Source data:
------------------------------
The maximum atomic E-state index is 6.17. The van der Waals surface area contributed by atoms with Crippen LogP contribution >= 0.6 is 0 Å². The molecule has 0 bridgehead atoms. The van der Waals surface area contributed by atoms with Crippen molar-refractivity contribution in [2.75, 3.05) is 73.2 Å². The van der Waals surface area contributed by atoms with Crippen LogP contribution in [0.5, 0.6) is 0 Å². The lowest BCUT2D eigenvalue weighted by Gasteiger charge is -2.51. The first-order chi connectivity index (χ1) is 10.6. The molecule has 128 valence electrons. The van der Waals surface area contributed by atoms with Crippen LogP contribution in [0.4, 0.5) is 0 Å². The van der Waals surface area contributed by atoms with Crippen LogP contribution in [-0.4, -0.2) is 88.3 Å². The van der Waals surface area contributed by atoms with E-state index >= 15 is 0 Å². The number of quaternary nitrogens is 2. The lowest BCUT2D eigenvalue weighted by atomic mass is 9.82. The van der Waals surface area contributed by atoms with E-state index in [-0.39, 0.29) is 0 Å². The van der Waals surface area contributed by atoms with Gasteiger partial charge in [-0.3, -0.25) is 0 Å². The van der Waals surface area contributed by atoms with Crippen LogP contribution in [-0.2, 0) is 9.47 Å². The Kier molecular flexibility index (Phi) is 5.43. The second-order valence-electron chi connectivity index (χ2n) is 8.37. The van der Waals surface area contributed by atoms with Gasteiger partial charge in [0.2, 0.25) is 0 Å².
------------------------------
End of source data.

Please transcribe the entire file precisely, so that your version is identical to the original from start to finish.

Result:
The maximum atomic E-state index is 6.17. The van der Waals surface area contributed by atoms with Crippen LogP contribution >= 0.6 is 0 Å². The molecule has 0 bridgehead atoms. The van der Waals surface area contributed by atoms with Crippen molar-refractivity contribution in [2.75, 3.05) is 73.2 Å². The van der Waals surface area contributed by atoms with Crippen LogP contribution in [0.5, 0.6) is 0 Å². The lowest BCUT2D eigenvalue weighted by Gasteiger charge is -2.51. The first-order chi connectivity index (χ1) is 10.6. The molecule has 128 valence electrons. The van der Waals surface area contributed by atoms with Crippen LogP contribution in [0.4, 0.5) is 0 Å². The van der Waals surface area contributed by atoms with Crippen LogP contribution in [-0.4, -0.2) is 88.3 Å². The van der Waals surface area contributed by atoms with E-state index >= 15 is 0 Å². The number of quaternary nitrogens is 2. The lowest BCUT2D eigenvalue weighted by atomic mass is 9.82. The van der Waals surface area contributed by atoms with E-state index in [-0.39, 0.29) is 0 Å². The van der Waals surface area contributed by atoms with Gasteiger partial charge in [-0.3, -0.25) is 0 Å². The van der Waals surface area contributed by atoms with Crippen LogP contribution in [-0.2, 0) is 9.47 Å². The Kier molecular flexibility index (Phi) is 5.43. The second-order valence-electron chi connectivity index (χ2n) is 8.37. The van der Waals surface area contributed by atoms with Gasteiger partial charge in [0.2, 0.25) is 0 Å².